The rock under the lookout tower also has been altered. It was blasted with dynamite to accommodate the first tower construction in the early 1900s, and Penry estimates that about 1 foot of rock was obliterated.
The past elevations of either point might never be known definitively, but Penry is confident that his new elevations are the most accurate ever established for the various points on Black Elk Peak. Even so, he does not plan to push for changes to signs, publications or websites where the peak's elevation is listed. That’s partly because Penry undertook the project only to satisfy his own curiosity, and partly because there is no formal process for requesting such changes.
Currently, the publications and websites of government agencies are maddeningly conflicting. The datasheets of the National Geodetic Survey, which seem to be the most official source, say Black Elk’s Peak elevation is 7,244 feet. But the U.S. Geological Survey’s National Map says 7,191 feet, while the same agency’s Geographic Names Information System says 7,211 feet. The Black Hills National Forest, which has Black Elk Peak within its boundaries, says 7,242 feet, as does Custer State Park, which contains a popular hiking trailhead that leads to the peak.
A change in the elevations published by the U.S. Geological Survey is anticipated as the agency carries out its ongoing 3D Elevation Program. The program collects high-quality light detection and ranging data, also known as lidar, from aircraft equipped with sensors to detect reflections from a pulsed laser beam. That effort, which is spreading across the nation in eight-year cycles, has not yet reached western South Dakota.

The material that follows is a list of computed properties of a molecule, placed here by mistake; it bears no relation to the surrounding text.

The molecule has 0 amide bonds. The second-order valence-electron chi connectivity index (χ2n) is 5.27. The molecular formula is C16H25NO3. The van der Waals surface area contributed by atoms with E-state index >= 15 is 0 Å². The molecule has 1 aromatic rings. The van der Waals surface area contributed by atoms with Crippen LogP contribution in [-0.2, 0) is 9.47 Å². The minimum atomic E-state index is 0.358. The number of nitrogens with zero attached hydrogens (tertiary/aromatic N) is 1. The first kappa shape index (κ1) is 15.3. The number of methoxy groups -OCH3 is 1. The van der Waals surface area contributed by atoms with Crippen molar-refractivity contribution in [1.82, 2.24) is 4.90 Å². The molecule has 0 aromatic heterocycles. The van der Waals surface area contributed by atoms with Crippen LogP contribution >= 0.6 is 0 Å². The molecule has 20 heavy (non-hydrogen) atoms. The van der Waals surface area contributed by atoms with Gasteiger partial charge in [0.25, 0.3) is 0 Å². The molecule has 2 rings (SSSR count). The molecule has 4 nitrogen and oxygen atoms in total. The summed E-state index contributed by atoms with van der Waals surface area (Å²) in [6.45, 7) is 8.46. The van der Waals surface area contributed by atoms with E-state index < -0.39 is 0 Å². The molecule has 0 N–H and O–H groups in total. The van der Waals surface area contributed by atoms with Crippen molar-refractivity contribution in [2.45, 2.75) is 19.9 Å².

Anyone wanting more information about the Penry-led Black Elk Peak elevation survey can find it on his detailed website, penryfamily.com/harneypeak/main. It includes historical documents, modern and historical photographs, images of pencil-written field notes and more.
Like a scientist defending a theory, Penry said he welcomes efforts to duplicate or disprove his results. He is confident in his work, and he has an endorsement from David Doyle, the retired former chief geodetic surveyor for the National Geodetic Survey.
Doyle said Penry and the other members of his team are representative of the kind of exacting persistence that is often required of surveyors. The team’s improvement on earlier surveys of Black Elk Peak is also reflective of the continuum of professional surveying, which grows ever more precise as technologies and techniques improve.
It's the allure of perfect accuracy that pushes sleuths such as Penry out into the field, Doyle said.
“It’s chasing the truth, if you will, and you may never actually get there," Doyle said. "But you’re always in a quest to make it the best it can possibly be.”
Contact Seth Tupper at email@example.com